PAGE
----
TEST 2: Making Sure Fuse #18 Has Power
Fuse #18 (5 Amps), of the under-dash fuse panel, gets battery power from the headlight switch.
Specifically, it gets power when you turn on the headlight switch to the ‘park-lamps on’ and ‘headlights on’ position.
In this test step we're gonna' make sure there's battery power available at the fuse when we turn on the park-lamps and/or headlights.
NOTE: You don't have to remove the #18 fuse to check for power, since the test steps below indicate testing it with it in place (in the under-dash fuse panel).
OK, here are the test steps:
Place your multimeter in Volts DC mode.
Turn the headlight switch to the ‘headlights on’ position.
NOTE: The headlight switch must be connected to its connectors.
Touch one of two metal terminals that stick out from above the #18 fuse itself with the red multimeter test lead.
Ground the black multimeter test lead to a clean metal surface. Or, use a battery jump start cable to ground the black test lead to the battery negative post.
Your multimeter should read 10 to 12 Volts DC if battery power is present.
Turn off the headlights when done with the test.
Let's interpret your test results:
CASE 1: Battery power IS NOT present. This usually means that the headlight switch itself is defective, since it's the one that feeds battery power to the #18 fuse when you turn the the switch to the ‘park-lamps on’ or ‘headlights on’ position.
Your next step is to test the headlight switch itself. Specifically, you need to test the park-lamps circuit of the headlight switch, since this is the circuit that feeds battery power to the #18 fuse.
This tutorial, on testing a ‘no park-lamps problem’ will help you to this end: Testing A No Park-Lamps Problem (1997-1998 Ford F150).
CASE 2: 10 to 12 Volts are present. This is the correct and expected test result and confirms that the headlight switch is feeding battery power to fuse #18.
We can also conclude that the dimmer switch is getting battery power (since it gets it from the #18 fuse).
Now that we know that the dimmer switch is getting power from fuse #18, the next step is to bypass the dimmer switch function altogether. For this test go to: TEST 3: Bypassing The Instrument Panel (IP) Dimmer Switch.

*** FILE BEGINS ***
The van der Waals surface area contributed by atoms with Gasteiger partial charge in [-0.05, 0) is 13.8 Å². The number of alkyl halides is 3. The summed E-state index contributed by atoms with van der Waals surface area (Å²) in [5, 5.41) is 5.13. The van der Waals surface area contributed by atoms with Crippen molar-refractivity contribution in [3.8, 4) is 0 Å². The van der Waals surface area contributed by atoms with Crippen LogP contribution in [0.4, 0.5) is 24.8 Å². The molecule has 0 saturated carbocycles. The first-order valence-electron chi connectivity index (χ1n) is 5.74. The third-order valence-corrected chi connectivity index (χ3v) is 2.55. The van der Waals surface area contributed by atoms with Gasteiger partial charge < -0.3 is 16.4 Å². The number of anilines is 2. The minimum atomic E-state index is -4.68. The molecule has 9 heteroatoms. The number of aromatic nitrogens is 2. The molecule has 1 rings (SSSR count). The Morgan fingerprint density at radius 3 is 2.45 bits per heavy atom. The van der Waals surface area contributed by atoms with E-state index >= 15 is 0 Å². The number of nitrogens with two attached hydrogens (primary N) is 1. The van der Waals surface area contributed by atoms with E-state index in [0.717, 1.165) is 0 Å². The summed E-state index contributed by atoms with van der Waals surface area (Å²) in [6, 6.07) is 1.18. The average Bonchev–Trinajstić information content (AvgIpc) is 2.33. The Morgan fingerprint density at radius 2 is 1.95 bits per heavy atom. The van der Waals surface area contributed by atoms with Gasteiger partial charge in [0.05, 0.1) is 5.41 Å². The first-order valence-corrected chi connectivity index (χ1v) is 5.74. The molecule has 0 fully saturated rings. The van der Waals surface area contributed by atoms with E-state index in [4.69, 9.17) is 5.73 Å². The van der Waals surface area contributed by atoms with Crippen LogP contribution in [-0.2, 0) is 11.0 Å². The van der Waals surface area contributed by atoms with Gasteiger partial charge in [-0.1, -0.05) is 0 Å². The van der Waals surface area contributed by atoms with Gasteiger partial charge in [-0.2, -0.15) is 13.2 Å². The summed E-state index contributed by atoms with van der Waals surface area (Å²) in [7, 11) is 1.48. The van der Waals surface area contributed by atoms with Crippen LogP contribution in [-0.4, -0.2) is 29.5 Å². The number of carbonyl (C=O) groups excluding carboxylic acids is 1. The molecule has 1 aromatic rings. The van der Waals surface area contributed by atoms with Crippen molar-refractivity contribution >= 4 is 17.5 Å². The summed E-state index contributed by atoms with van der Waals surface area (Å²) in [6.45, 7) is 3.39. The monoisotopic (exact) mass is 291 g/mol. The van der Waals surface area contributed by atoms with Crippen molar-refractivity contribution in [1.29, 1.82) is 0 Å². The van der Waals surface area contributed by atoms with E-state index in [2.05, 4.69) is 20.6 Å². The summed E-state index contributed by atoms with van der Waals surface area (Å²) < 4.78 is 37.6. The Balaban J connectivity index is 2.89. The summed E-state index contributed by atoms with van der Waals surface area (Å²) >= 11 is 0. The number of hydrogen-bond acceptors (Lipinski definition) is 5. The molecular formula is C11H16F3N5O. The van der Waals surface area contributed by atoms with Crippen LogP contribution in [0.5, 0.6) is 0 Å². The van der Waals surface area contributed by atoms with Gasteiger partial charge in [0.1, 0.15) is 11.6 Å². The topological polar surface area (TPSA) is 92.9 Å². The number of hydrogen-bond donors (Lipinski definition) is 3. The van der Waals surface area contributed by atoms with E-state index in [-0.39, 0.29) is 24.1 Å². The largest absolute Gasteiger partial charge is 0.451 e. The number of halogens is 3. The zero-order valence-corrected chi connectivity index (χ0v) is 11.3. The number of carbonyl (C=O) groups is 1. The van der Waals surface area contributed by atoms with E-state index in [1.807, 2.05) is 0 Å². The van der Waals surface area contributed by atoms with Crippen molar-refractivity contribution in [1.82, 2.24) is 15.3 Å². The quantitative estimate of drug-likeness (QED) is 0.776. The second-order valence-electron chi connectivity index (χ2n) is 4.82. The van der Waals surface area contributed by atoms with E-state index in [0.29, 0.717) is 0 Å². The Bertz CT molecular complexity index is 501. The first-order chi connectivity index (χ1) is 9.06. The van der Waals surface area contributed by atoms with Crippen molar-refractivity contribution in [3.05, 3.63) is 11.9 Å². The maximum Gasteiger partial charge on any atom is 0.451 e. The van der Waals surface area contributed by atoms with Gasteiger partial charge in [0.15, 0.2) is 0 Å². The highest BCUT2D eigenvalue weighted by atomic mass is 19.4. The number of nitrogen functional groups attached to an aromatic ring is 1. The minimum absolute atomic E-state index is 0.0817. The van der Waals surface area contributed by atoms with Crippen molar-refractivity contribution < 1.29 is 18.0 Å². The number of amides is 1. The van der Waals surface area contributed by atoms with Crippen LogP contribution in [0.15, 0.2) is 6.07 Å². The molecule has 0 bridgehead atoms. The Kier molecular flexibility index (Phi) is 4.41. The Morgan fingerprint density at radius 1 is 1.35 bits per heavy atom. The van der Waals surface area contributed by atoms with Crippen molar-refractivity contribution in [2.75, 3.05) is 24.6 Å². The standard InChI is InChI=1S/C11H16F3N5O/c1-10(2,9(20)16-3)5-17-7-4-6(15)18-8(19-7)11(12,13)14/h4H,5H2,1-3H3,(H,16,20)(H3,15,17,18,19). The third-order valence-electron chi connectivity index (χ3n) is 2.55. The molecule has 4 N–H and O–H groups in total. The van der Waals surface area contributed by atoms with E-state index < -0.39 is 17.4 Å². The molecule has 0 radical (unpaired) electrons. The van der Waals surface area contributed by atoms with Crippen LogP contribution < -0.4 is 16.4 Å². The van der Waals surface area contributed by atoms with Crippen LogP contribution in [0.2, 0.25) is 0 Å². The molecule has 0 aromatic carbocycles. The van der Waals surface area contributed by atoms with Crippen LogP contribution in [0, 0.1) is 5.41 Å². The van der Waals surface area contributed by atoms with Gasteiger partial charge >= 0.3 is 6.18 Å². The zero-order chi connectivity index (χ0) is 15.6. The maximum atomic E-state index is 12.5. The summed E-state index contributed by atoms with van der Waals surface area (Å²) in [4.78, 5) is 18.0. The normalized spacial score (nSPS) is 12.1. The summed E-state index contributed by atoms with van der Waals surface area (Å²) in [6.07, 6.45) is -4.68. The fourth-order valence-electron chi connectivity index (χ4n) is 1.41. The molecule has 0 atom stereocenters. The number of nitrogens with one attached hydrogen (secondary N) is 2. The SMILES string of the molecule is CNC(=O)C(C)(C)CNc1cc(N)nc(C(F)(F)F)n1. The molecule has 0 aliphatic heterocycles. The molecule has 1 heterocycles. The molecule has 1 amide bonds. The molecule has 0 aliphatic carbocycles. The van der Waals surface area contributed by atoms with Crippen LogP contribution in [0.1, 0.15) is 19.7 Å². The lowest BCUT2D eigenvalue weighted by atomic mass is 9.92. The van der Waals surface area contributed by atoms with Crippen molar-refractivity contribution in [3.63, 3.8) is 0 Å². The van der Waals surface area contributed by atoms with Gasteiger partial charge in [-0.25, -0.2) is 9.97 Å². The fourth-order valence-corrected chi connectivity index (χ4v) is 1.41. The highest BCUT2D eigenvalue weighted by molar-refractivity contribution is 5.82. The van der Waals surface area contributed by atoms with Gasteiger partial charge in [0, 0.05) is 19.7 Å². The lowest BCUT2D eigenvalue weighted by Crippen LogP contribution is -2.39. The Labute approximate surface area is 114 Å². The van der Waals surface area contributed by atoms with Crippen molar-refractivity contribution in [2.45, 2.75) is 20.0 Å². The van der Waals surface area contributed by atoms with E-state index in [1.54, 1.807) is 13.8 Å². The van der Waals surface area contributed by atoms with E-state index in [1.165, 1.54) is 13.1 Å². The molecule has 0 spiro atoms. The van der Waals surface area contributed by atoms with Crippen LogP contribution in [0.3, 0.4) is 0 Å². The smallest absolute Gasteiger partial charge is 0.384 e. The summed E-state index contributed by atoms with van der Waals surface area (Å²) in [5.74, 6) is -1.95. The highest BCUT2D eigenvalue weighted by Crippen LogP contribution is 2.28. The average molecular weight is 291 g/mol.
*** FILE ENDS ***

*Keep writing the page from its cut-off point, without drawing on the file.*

TEST 3: Bypassing The Instrument Panel (IP) Dimmer Switch
In this test section we're gonna' jumper female terminals 5 and 6 of the grey and black headlight switch connectors.
Specifically, we're gonna' use a 5 Amp fused jumper wire to jumper the tan with white stripe (TAN/WHT) wire (of the grey connector) to the light blue with red stripe (LT BLU/RED) wire (of the black connector).
This procedure will bypass the IP illumination lamps dimmer switch and fuse #18 and apply battery power to the instrument panel illumination lamps.
Once the fused jumper wire is installed, and if the circuit is OK, the instrument panel illumination lamps should come on at full illumination.
If the instrument panel illumination lamps do come on, then we can usually conclude that the headlight switch dimmer function is defective and the headlight switch needs to be replaced.
IMPORTANT: You must use a 5 Amp fused jumper wire to jumper the TAN/WHT and LT BLU/RED wires of the headlight switch connectors. You can see an example of a fused jumper wire here: How To Make A 5 Amp Fused Jumper Wire.
OK, this is what you need to do:
Locate female terminals #5 and #6 of the grey and black headlight switch connector (see photo above).
Using a 5 Amps fused jumper wire, jumper terminals 5 and 6.
The instrument panel illumination lamps should come on as soon as you jumper the two terminals of the headlight switch's connector.
NOTE: The park-lamps should come on whether you have the ignition switch key in the ON or OFF position.
Remove the jumper wire once you have confirmed that the IP lights came on.
Let's take a look at what your test results mean:
CASE 1: The instrument panel illumination lamps turned on. This is the correct and expected test result.
This usually means that the headlight switch dimmer function is defective and that there aren't any electrical wiring problems between the connectors and the instrument panel.
There's one more test to do (before concluding the dimmer switch is defective) and it's to make sure that the headlight switch's dimmer function has Ground. For this test go to: TEST 4: Testing The Dimmer Switch's Ground.
CASE 2: The instrument panel illumination lamps DID NOT turn on. This usually indicates a problem in the wiring between the connector and the park-lamps.
To be a bit more specific, there's probably an open-circuit in the LT BLU/RED wire that's stopping the voltage from reaching the bulbs.
Your next step is to check the continuity of the LT BLU/RED wire between the headlight switch connector and the park-lamps with a wiring diagram. Repair any open-circuit found.
CASE 3: The 5 Amp fuse on your fused jumper wire blew. This test result confirms that there's a short to Ground in the IP illumination lamps circuit (wires). You can also conclude that the dimmer switch function (inside the headlight switch) is not the cause of the problem.
For more info on this particular problem, take a look at the section: Fuse #18 Keeps Blowing.